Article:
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A home for sale in Toronto’s Rosedale neighbourhood in May, 2018.

Fred Lum

House hunters in the Toronto area seem apprehensive that they might overpay for a home in a lacklustre market. Homeowners are hesitant to sell now and risk missing out on a bigger payday if the market rebounds in the coming months.

Patrick Rocca of Bosley Real Estate Ltd. says the action has been so unpredictable so far in 2018 that agents don’t really know what to expect for the second half of the year.

“Everyone says we’re heading into the summer slowdown. I say we never had the spring startup.”

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The process of getting to a signed agreement is more drawn out than it has been in years.

“Buyers, I think, are a little scared.”

But after a cool spring, Mr. Rocca is seeing glimmers of optimism so far this month.

“June has been my busiest month this year.”

The numbers also show that sales in June seem to be making up in part for the long-delayed spring market.

For subscribers: Real Estate: Rules, rates and reality checks for first-time home buyers

John Pasalis, president of Realosophy Realty Inc., says sales in the first two weeks of June slipped 2.6 per cent compared with the same period last year. New listings dropped 21 per cent from June of 2017, he says, while prices are flat.

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Mr. Rocca has seen an increase in the number of bargain hunters who are watching for properties that don’t sell on the night scheduled for reviewing offers. Then they lob an opening salvo far below asking.

In the Leaside and Davisville areas in midtown Toronto where Mr. Rocca does most of his business, he has dispensed with the strategy of setting a low asking price with a scheduled offer date. He chooses asking prices that he estimates at fair market value and even then potential buyers are approaching the table with offers as much as $300,000 below asking.

“We’re starting to see stupid, lowball offers a week in.”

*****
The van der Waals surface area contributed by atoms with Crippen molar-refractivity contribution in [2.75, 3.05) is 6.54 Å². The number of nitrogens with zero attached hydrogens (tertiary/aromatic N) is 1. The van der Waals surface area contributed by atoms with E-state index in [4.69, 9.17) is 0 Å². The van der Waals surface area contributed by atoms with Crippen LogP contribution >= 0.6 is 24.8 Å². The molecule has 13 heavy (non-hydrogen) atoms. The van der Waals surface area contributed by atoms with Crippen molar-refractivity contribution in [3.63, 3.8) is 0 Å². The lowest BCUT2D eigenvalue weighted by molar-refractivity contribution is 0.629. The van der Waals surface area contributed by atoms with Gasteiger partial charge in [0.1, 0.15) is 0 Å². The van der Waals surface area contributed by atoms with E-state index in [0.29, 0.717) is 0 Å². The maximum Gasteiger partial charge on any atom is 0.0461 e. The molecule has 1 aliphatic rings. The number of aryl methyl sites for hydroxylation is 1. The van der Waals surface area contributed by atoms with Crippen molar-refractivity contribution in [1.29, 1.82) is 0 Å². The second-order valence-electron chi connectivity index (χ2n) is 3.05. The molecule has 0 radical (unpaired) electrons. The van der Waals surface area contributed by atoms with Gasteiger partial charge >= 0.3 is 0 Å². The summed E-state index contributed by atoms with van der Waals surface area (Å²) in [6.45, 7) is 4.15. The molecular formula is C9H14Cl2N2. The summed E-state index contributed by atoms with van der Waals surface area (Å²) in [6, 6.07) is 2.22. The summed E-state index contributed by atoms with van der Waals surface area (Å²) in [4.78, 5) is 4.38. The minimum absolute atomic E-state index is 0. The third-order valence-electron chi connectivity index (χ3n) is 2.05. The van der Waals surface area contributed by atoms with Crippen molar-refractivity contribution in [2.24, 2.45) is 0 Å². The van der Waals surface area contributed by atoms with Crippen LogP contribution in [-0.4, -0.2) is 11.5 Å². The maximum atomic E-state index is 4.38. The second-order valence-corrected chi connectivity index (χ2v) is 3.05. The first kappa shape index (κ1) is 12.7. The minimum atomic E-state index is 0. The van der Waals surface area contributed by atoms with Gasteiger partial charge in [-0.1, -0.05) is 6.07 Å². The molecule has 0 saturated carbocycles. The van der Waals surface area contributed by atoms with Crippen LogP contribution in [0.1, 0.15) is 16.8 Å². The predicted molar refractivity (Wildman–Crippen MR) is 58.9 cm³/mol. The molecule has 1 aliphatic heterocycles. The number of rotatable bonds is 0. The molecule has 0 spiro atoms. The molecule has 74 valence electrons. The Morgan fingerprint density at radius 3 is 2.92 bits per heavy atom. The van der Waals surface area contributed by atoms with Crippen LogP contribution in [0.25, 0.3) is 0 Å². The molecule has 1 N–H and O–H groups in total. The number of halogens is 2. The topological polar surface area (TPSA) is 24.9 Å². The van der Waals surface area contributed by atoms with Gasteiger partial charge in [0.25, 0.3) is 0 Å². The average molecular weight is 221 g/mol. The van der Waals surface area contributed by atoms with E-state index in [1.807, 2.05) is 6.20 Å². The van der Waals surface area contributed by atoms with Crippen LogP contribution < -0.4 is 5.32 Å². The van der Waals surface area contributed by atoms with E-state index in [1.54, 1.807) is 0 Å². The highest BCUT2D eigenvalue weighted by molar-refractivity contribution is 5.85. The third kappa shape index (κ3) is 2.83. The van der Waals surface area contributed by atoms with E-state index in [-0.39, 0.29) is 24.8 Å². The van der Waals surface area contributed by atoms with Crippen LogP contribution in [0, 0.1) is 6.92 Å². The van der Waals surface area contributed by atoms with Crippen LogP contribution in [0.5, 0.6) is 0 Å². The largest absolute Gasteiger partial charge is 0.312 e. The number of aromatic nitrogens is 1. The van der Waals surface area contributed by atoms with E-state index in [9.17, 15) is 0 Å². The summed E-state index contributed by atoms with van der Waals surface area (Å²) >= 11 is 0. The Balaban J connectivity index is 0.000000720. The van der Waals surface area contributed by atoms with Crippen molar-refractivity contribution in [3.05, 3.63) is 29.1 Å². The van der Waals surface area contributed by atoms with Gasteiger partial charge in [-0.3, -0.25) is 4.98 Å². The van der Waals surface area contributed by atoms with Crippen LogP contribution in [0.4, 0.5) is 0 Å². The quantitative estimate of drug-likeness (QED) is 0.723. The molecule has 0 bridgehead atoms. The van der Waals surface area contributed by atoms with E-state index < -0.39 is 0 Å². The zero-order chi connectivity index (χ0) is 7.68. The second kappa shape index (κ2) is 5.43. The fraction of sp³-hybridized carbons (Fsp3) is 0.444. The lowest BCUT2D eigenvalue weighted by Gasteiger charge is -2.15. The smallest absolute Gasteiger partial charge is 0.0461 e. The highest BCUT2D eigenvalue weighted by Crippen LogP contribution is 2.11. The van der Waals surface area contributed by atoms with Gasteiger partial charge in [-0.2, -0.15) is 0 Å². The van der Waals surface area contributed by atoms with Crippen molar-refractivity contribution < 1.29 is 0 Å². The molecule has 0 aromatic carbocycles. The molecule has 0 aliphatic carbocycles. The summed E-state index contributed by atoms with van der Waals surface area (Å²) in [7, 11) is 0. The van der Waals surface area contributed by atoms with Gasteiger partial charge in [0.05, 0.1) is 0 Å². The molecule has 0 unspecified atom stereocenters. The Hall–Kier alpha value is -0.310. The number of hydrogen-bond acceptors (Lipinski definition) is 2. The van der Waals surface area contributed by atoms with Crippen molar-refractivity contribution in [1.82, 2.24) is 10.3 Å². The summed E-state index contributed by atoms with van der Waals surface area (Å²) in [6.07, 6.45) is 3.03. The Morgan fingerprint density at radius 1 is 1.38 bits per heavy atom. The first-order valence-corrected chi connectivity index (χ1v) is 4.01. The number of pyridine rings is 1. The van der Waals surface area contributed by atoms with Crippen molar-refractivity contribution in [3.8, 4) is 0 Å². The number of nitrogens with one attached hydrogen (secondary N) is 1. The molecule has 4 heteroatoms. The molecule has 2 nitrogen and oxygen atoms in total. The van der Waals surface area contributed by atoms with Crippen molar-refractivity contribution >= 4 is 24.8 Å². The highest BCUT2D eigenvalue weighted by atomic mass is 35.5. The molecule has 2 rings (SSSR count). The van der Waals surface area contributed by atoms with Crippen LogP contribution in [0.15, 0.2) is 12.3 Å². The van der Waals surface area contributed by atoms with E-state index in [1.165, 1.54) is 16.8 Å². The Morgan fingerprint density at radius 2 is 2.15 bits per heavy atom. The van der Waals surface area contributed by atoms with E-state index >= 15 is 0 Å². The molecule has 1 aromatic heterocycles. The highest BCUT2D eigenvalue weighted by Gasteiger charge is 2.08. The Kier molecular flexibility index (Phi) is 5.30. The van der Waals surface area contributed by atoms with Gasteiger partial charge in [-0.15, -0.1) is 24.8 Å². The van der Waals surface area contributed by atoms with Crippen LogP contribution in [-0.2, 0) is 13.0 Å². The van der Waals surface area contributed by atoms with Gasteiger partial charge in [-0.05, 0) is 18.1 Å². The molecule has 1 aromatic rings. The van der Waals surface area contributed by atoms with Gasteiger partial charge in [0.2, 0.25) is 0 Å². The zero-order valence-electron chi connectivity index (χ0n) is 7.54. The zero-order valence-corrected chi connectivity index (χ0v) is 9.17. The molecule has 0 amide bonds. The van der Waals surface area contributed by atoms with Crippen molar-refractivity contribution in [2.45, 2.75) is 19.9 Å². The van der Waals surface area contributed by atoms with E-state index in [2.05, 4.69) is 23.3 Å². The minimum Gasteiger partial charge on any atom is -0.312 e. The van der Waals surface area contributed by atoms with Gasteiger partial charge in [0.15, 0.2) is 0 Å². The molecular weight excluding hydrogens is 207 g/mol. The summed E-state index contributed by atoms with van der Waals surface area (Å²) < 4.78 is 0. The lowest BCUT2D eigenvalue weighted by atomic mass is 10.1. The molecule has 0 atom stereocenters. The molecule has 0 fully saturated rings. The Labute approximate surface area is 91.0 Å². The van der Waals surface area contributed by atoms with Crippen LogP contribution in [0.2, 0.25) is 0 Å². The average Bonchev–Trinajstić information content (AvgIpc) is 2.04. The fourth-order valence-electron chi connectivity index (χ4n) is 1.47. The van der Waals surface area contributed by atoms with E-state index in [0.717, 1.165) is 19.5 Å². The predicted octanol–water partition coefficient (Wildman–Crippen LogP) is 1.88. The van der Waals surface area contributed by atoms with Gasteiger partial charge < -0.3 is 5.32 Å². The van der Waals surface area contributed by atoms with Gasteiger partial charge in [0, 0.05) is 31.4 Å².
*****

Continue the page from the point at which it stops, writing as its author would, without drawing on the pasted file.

He points to one instance where a house was listed with an asking price of $1.329-million. Within a few days, a potential buyer offered $1.050-million, or $279,000 below asking.

That tactic only serves to make the sellers irate, he says, and chokes off the possibility of a negotiation.

Meanwhile, the buyers and sellers who do come together to ink a deal have to endure a more gruelling process. Many offers come in below asking, with conditions attached.

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“The deals are harder. Things fall apart on financing. Banks are being sticklers,” says Mr. Rocca.

He recently sold one house above the $1.3-million mark. The sellers accepted the only offer they received, which was conditional on financing. The buyer backed out after the bank refused to give him a mortgage for the amount he was seeking.

Sellers used to be able to count on developers and renovators to enter the fray of a bidding contest, but not any more, says Mr. Rocca. Many are reluctant to buy a property in order to renovate or rebuild because they have watched their previous projects languish.

“Smart ones are all on the sidelines right now and they’re scared.”

The brighter start to June comes after a dismal May, which marked a five-year low for Canadian home sales, according to the latest numbers from the Canadian Real Estate Association.